Kensington Duo Gel Wrist Rest

Kensington gel keyboard wrist rest

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The Kensington duo gel wrist rest was one of our favorites, but its size made it impractical for our laptop and desk. That said, it’s a terrific alternative for wider keyboards and large workspaces. Resembling an elongated yin-yang symbol, the wrist is divided into two narrow gel-filled chambers separated by a channel. At either end, the gel is wider (3.5″) and thicker (.75″) where your wrists rest. The gel is firm with a slight give and stays cool all the while you’re typing.

To get the full benefit, you really need a wide keyboard — even wider than our 17″ keyboard — otherwise your wrists rest on the lower, middle channel, which is too firm, almost like leaning onto a rubber tire. Although its width was impractical for our laptop — when resting on the ends, we couldn’t reach the keyboard — the bulbous ends were very comfortable and kept our wrists straight.


JEDIA Keyboard and Mouse Wrist Rests

Jedia padded wrist rest

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The JEDIA wrist rest measures 14″ in length and is designed for smaller laptops. The JEDIA is also available in a larger size that measures 18.5″ in length for wider keyboards. It’s made of memory foam and gave firm wrist support, but the polyester material the foam is covered with wasn’t breathable, so the foam got hot. The foam has three rows of indentations, which, according to JEDIA, are massage points, but they had no noticeable effect.

When using the JEDIA with our 14″ laptop, we found the wrist rest’s height too high and felt pressure on our hands as we typed. It was somewhat better with the larger keyboard, but it wasn’t wide enough. The mouse rest, however, was comfortable and supportive. It’s a 5″ by 3″ rectangle with the same foam height as the wrist rest, but in this case, the mouse rest kept our wrist completely straight and strain-free.


i-rocks - IRC41

i-rocks keyboard wrist rest

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Similar in appearance to the JEDIA wrist rest, the i-rocks – C41 isn’t as well-designed. It’s a good length (17″) for a laptop or a separate keyboard, but it’s too thin (2.5″) to give lower-hand support. The problem seems to be that the memory foam is curved, so you’re actually only getting 1.5″ to rest your wrists, which wasn’t enough to keep our hands straight. The wrists were elevated, but we had to reach down to touch the keyboard, and this position put a strain on our posture and shoulders and was uncomfortable for a long session of typing.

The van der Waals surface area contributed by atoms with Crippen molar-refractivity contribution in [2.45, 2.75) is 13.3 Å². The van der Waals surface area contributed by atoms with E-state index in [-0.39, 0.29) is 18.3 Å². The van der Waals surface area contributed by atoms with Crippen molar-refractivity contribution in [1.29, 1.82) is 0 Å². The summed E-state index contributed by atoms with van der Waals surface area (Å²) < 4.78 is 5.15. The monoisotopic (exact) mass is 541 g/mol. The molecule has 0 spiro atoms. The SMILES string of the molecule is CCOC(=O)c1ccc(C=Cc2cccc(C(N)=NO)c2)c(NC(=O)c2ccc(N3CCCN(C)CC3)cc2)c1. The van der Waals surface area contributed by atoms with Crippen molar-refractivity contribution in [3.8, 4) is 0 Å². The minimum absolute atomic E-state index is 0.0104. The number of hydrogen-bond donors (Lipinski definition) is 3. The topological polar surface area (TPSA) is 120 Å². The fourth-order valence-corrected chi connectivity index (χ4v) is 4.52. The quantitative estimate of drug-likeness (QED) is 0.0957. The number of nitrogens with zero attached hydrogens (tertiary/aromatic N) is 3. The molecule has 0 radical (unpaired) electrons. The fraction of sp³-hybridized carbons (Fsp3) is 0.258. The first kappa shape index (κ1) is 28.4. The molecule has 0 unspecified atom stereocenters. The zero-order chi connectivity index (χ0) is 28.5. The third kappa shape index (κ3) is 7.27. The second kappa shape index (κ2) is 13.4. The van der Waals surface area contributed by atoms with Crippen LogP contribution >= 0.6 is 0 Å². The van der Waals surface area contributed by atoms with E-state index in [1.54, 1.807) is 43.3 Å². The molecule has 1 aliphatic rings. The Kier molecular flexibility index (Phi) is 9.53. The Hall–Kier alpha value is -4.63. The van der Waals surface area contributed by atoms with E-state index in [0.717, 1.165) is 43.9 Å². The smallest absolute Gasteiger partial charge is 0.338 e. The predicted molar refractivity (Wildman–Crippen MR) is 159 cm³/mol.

Glorious PC Gaming Race - GWR-75

Glorious PC keyboard wrist rest

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The Glorious PC Gaming Race wrist pad was designed for gaming keyboards. It’s well-constructed, somewhat like our top pick HyperX with a durable base, non-skid rubber bottom, and heavy-duty stitching. We tested the tenkeyless version, which measures 14″ by 4″, and is a good size for most mechanical keyboards. It’s also available in a compact model (12″ x 4″) and a full size (17.5″ x 4″). To test the Glorious wrist pad, we elevated our keyboard to approximate the height of a gaming keyboard.

Its memory foam is only 1/2″ high and although Glorious PC Gaming states that it provides a medium level of firmness, we found it to be hard and uncomfortable with almost no give. The foam is covered with a smooth fabric, which keeps the foam hot, but its surface allows for gliding hands back and forth. It’s certainly a good wrist pad for gaming, but for everyday laptop work, our top three choices are a better match.


Razer Ergonomic Wrist Rest

Razer keyboard wrist rest

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Other than for marketing purposes, we’re not quite sure what makes Razer Ergonomic wrist rest any more ergonomic than the other wrist rests we tested. Razer is pretty well known in the gaming world for its high-end gaming wrist rests. But this lowball effort doesn’t live up to Razer’s reputation. It measures 14″ by 3.5″, so it was a good size for our laptop but too short for our 17″ keyboard–for a full size keyboard they sell a larger model at 17.5″ wide.

This model has a thick, hard plastic base with six small rubber feet, which did nothing from stopping the rest from sliding back and forth. Its memory foam is about 1/8″ thick, and when we tried to rest our wrists on it, the foam collapsed flat, and all we felt was the hard base. To say that this was uncomfortable is an understatement. Razer calls the wrist rest’s covering “plush leatherette,” which is false advertising, because it’s as plush as a pancake. This Razer model is cheaply made and too expensive for what it is.

Gene Gerrard, Writer

Gene has written about a wide variety of topics for too many years to count. He's been a professional chef, cooking-appliance demonstrator, playwright, director, editor of accountancy and bank-rating books, Houdini expert and dog lover (still is). When he's not writing for Your Best Digs, he's performing as a magician at the Magic Castle in Hollywood.